By Basil Gala, Ph.D.
In Search of Meaning
The television series “Sex and the City” depicts the lives of New York women in their late thirties and early forties, starring Sarah Jessica Parker, a woman of considerable sex appeal of the sophisticated type. The film, of the same name, and the series have met with substantial critical and box office success. It is time for script writers and film makers now to produce “Sex and the Senior.” I don’t mean anything like “Dirty Old Men,” where the sexual proclivities of the old are held up for ridicule and laughter, but more like “Terms of Endearment,” a realistic treatment of the conflicts between men and women in middle and old age, funny conflicts, also tragic. Surely romantic love and sex are primarily for the young, Tristan and Isolde pairs, who usually marry after a few years of fooling around, producing the next generation; but today gray pride allows for older people the need and the right to enjoy love and sex, if they are up to it, for simple recreation; or, as in love birds, to foster affection and cooperation for couples in their roles demanded by family and society, to whatever extent they are able to perform these roles; for example, as grandparents, or new parents, if the woman is young enough and the man still potent.
Impecunious but ambitious younger women often marry older men who are famous or wealthy; such a marriage takes care of her needs and luxuries, her children are looked after properly, the old husband is less likely to stray, leaving her to survive on welfare; also, if he dies before she does, a likely event, she will be wealthy herself to have her choice among younger men for a new husband. Thus rich old men sometimes continue to have children. My own grandfather on my mother’s side married for the third time in his seventies a widow in her forties with children. She got pregnant but the children shamed them in aborting the child. Bing Crosby raised a second family with Kathryn. “The Odd Couple” star Tony Randall married a woman in her twenties; he was in his seventies and had two children, who sadly became orphans, but wealthy ones. Billionaire Rupert Murdock of News Corporation is raising a second family, while his older sons are taking over the reins of his empire.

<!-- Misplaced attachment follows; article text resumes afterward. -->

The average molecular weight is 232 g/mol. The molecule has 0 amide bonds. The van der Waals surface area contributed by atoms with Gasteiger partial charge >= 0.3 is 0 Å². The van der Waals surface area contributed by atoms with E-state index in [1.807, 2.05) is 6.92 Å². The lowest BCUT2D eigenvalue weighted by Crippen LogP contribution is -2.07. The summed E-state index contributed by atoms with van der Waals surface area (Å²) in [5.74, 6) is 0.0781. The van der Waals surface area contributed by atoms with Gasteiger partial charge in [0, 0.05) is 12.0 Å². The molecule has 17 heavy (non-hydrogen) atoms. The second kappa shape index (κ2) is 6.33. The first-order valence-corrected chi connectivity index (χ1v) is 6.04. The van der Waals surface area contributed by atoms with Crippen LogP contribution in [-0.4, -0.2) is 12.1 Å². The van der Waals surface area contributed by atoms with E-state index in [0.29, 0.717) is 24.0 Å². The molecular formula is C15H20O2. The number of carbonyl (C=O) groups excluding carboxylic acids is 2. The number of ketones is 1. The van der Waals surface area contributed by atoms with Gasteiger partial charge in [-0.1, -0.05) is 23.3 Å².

Today seniors are not criticized as much for wanting love and sex, even marriage and children; we’re in a liberation movement. The problem for seniors is not public criticism but private inclination. Often, due to age or illness, older people simply do not care for sex. Erections for the men are not that important in a relationship, in spite of the advertising for Viagra and Cialis. Even without an erection, a man can satisfy a receptive woman if he desires to do so; consider how lesbians make love to each other. He may not have the libido to care enough to do it, or his partner may not be attractive enough to excite him.
As we age we become less attractive, even with cosmetics, liposuction, diet and exercise. Some old people, full of wrinkles, are beautiful when they display a unique character etched on their bodies, like gnarled olive trees which have born fruit for hundreds of years. That is not the sort of beauty that stimulates sexual passion. A man’s libido is not raised by such beauty so he can perform in bed as men are expected to perform.
For older women the problem of finding a willing sexual partner is more difficult; men die younger so fewer of them are available in their age group for sex, and even fewer care to engage in it or are able to do it. In recent years some women go to poor African or Asian countries for sex with younger men who are willing to love them for money. For men, commercial sex has been around for a long time in poor countries or rich ones; sex workers are available to take care of your sexual needs, if you have any and if you want that kind of quick entertainment.